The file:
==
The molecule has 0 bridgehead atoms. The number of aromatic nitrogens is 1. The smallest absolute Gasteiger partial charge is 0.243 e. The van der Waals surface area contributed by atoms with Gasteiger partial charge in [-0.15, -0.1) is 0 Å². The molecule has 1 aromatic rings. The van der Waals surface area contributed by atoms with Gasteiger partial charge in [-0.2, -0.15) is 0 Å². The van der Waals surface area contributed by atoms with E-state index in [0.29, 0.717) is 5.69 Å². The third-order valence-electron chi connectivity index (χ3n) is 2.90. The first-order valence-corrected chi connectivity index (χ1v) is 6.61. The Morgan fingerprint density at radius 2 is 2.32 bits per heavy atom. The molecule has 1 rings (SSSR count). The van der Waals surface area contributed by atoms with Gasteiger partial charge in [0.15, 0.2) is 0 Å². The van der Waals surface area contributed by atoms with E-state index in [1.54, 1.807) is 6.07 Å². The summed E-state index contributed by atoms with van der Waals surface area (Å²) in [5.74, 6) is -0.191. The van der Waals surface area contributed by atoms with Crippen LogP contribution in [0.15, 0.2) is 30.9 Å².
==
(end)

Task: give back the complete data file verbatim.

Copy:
The molecule has 0 bridgehead atoms. The number of aromatic nitrogens is 1. The smallest absolute Gasteiger partial charge is 0.243 e. The van der Waals surface area contributed by atoms with Gasteiger partial charge in [-0.15, -0.1) is 0 Å². The molecule has 1 aromatic rings. The van der Waals surface area contributed by atoms with Gasteiger partial charge in [-0.2, -0.15) is 0 Å². The van der Waals surface area contributed by atoms with E-state index in [0.29, 0.717) is 5.69 Å². The third-order valence-electron chi connectivity index (χ3n) is 2.90. The first-order valence-corrected chi connectivity index (χ1v) is 6.61. The Morgan fingerprint density at radius 2 is 2.32 bits per heavy atom. The molecule has 1 rings (SSSR count). The van der Waals surface area contributed by atoms with Gasteiger partial charge in [0.15, 0.2) is 0 Å². The van der Waals surface area contributed by atoms with E-state index in [1.54, 1.807) is 6.07 Å². The summed E-state index contributed by atoms with van der Waals surface area (Å²) in [5.74, 6) is -0.191. The van der Waals surface area contributed by atoms with Crippen LogP contribution in [0.15, 0.2) is 30.9 Å².